When popping zits, you might notice a strange smell burst out of these popped pimples. Many people describe their zit smell quite variously. Some describe it similar to cheese, while some others may notice the smell of garlic, sulfur, and even soap. Most zits smell awful, causing people to wonder whether it is normal for them to have the smell.
Why zit pus smells
Zits commonly occur in men, although women may experience it, too. Although this skin breakout generally occurs on facial skin, zits may also spread all over the skin of the body. Zits are always filled with pus that is usually in solid white or yellow color. The pus is dead white blood cells combating infesting bacteria that are mostly anaerobic. As anaerobic bacteria, these bacteria do not require oxygen to survive. They are, instead, generating their own compounds of sulfur when growing and spreading. When a zit is popped, the drainage—pus mixed with blood, debris, and infesting bacteria oozes out. Strong odor may be noticed, if the zit is infested with anaerobic type of bacteria. On the other hand, bacteria growing and spreading with the role of oxygen do not usually trigger the foul odor. Mild zit problem does not usually lead this foul odor, while severe infection tends to end in the smell, as the body produces more pus contained in the zits. The stronger the smell is, generally the more likely the zit to be contagious. This means that if you are popping an odor zit and the drainage oozes out, the infesting bacteria will land inside other skin pores, causing another zit. Hence, it is important to clean any oozed out pus from a zit in order to prevent further infection and bacterial infestation as this will contribute to reducing the way a zit triggers a foul smell.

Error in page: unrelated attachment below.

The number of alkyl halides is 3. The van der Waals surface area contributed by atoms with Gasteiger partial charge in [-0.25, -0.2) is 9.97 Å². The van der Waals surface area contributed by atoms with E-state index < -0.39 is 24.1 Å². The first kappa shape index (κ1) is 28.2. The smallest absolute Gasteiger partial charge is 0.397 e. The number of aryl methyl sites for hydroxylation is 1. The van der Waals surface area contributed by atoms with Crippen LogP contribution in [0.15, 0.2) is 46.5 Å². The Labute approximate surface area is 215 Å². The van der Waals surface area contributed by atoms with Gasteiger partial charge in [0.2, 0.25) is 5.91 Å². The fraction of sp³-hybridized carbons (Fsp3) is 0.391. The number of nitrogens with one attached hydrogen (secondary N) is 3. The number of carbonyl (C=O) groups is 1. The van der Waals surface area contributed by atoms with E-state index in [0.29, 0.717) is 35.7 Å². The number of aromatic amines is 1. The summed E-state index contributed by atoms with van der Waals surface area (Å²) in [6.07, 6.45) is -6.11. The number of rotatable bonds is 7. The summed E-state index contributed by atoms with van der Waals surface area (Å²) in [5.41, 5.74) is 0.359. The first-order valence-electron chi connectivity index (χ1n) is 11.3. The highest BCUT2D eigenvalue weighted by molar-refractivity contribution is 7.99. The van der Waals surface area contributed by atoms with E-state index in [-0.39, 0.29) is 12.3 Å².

What affects zit pus smell?
There are some factors affecting how likely a zit smells, such as:
Types of bacteria infesting the site
There are various kinds of bacteria that can possibly infest the hair follicles, causing clogged pores that may end up in zits. These different types of bacteria give quite different effects on how these zits smell. Aerobic bacteria that depend on oxygen to grow do not usually trigger foul smell in zit pus, while those anaerobic bacteria that produces sulfur may cause the zit pus to have an unpleasant smell.
Severity also plays a significant role of foul odor resulted from a zit. Mild zits are commonly filled with a small amount of pus and are not severely infected. As a result, smelly odor is lighter in this type of zits compared to the severely infected ones. However, mild zits infested with anaerobic, sulfur-producing bacteria might also smell bad, similar to those severely infected zits.
The hygiene of the infection site plays a role in triggering zit pus smell, while personal hygiene does not really affect the possibility of making a zit smelly. People who do not care for the infection site hygiene will likely to have secondary infection by various bacteria. More severe infection, as stated, trigger more severe foul odor of the zit pus. However, unhygienic infection site is not the exact cause of how the zits smell. Instead, it simply contributes the already-existing foul smell. Keeping the site clean, therefore, is essential in that it will reduce the risk of having further infection that may result in larger amount of drainage causing foul odor.
Is zit pus foul odor normal?
Although foul odor occurring with zit pus commonly affects the severely infected skin wherein a large amount of pus presents, this should not be a health concern. Instead of trying to notice how your zits smell, it is more advised to carefully observe the resulted symptoms. Blind zits may be painful for some initial days, that you should be concerned when the pain does not improve for longer period and the inflammation does not decrease. Pus drainage present with zits, especially those with whiteheads is normal and should not be harmful, as long as you keep the site hygienic.